Turbulence created in gusty conditions may cause your canopy to collapse or your end cells to fold under. Obviously, this will impact your ability to fly and flare your canopy. If the “spread” between the peak gust and lowest lull in the wind speed is high, many canopy pilots experience a bumpy ride. Typically, jumpers consider anything over about a 10 mile an hour difference between the average wind speed and the peak gust to be high enough to cause trouble. So, if the winds are 10 gusting to 21, many jumpers will choose to sit down because the air feels “dirty” or “bumpy”. If you watch the windsock and it whips up and down, it is a good indication that the conditions are gusty and bumpy. Often, the best way to determine if the conditions are bumpy on a particular day is to watch other jumpers land. If you are concerned, ask the jumpers who just landed what the conditions were like.

You may also have a bumpy ride if there is mechanical turbulence caused by obstacles near the landing area. As a student, you learned that mechanical turbulence exists directly above, upwind, and downwind of large obstacles. On the downwind side, turbulence may be encountered at a distance equal to at least ten times the height of the obstacle. If you catch mechanical turbulence that causes a rotor, your canopy may speed up and increase its angle of attack. You could experience a sudden drop or surge that makes it feel like your canopy has lost lift. If you experience turbulence close to the ground, you may “drop” out of the sky and you need to be ready to take whatever countermeasures are necessary (if you are at flare altitude, typically stabbing out a flare) to stay under your canopy and also be prepared to PLF.

At Spaceland for example, the hangar is a source of turbulence in the D license landing area when the winds are out of the north and the landing direction is toward the hangar. It’s really easy to catch turbulence off the building if the winds are strong and there is even a slight northern component to the wind—I have made this mistake, been deposited on my butt, and had trouble sitting for weeks. Not worth it!

Finally, gusty or inconsistent winds may also affect your accuracy because your penetration into the wind can change unpredictably throughout the course of your canopy flight. Remember not to fly over anything you do not want to land on and to err on the side of caution when evaluating where to land.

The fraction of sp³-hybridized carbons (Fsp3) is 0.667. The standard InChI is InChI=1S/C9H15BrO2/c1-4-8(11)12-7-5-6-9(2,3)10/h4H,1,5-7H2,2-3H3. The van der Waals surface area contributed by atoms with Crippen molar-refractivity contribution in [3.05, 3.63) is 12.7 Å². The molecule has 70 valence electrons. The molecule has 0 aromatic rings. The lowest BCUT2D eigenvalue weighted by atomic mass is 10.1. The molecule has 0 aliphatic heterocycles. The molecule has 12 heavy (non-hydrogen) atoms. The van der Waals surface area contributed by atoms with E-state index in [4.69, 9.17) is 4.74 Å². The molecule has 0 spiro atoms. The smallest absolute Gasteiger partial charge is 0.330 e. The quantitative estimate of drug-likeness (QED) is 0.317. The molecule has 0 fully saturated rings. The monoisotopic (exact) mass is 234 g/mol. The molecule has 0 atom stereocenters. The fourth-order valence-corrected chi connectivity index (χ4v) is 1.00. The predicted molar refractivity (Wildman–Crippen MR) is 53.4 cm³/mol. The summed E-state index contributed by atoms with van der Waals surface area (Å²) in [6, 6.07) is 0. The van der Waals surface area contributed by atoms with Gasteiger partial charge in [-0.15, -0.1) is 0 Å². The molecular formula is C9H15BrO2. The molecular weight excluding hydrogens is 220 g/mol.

To summarize, here are some questions you should ask yourself before jumping any day where the winds are gusty or the conditions appear “bumpy” for other jumpers. For an excellent technical discussion of the different kinds of turbulence, take a look at this article from Performance Designs.

  • Does my canopy ride feel typically feel “bumpy” on windy or gusty days?
  • Are other jumpers with canopies loaded similarly to mine either sitting out or, if they are jumping, are their end cells rolling under?
  • What direction is the wind out of? Is it out of the North or another direction that is likely to create turbulence near my intended landing target?
  • Am I comfortable jumping in conditions where it may be more difficult to accurately predict where I will land?

Who sits down and who stands up

Watching other canopies land and asking jumpers about the conditions is one of the best ways to evaluate whether or not you feel safe jumping. Of course, you have to ask and observe the right people. Consider the following.

1. Experienced jumpers sit down because they know they can jump on a better day

Many experienced jumpers have jumped in not-so-pleasant conditions. As a result, many of them are totally over it and are much pickier about the conditions they choose to jump in. This usually because they have experienced turbulent conditions either felt unsafe or just determined that it is no fun to land in sketchy conditions. When long-time jumpers are sitting down, it is typically a good sign that the conditions are bad enough that they are not worth the risk of jumping.

2. Experienced jumpers might stand up because they are very experienced canopy pilots on high-performance wings

Some experienced jumpers, however, may choose to jump in a wide range of conditions because they feel it has very little effect on the canopy that they fly. For example, people with thousands of jumps jumping tiny cross-braced canopies are, speaking broadly, less vulnerable to turbulence. They are also very experienced canopy pilots. If you are a beginning or intermediate skydiver on a larger canopy, do not decide you should jump because these kinds of jumpers are still skydiving. If, however, even very experienced pilots are sitting out—take note! The conditions are very likely not the kind you want to be jumping in.

3. Experienced and inexperienced jumpers might stand up because they are very eager to jump on a particular day

Jumpers who are team training or at the drop zone for a record event might choose to jump in conditions that they would sit out if they were fun jumping. Someone who hasn’t jumped in a long time may also choose to jump in borderline conditions. And many inexperienced jumpers may choose to jump in sketchy conditions because they do not know any better or are still experiencing the initial rush of a new hobby. Jumpers of all levels of skill will experience peer pressure to jump when their friends make the decision to jump.

You can make positive safety decisions that will affect your friends. Often, if one jumper on a load decides they do not want to jump in certain conditions, other jumpers who are too afraid to speak up will join that jumper in sitting down. That decision may impact another group’s decisions about whether to jump or not. Choose to be a positive role model. Choose to be conservative. As many an experienced skydiver will tell you, it is best to be on the ground wishing you were in the sky than in the sky wishing you were on the ground.

By Meredith Regan
Reprinted with permission from FlyLikeaGirl.com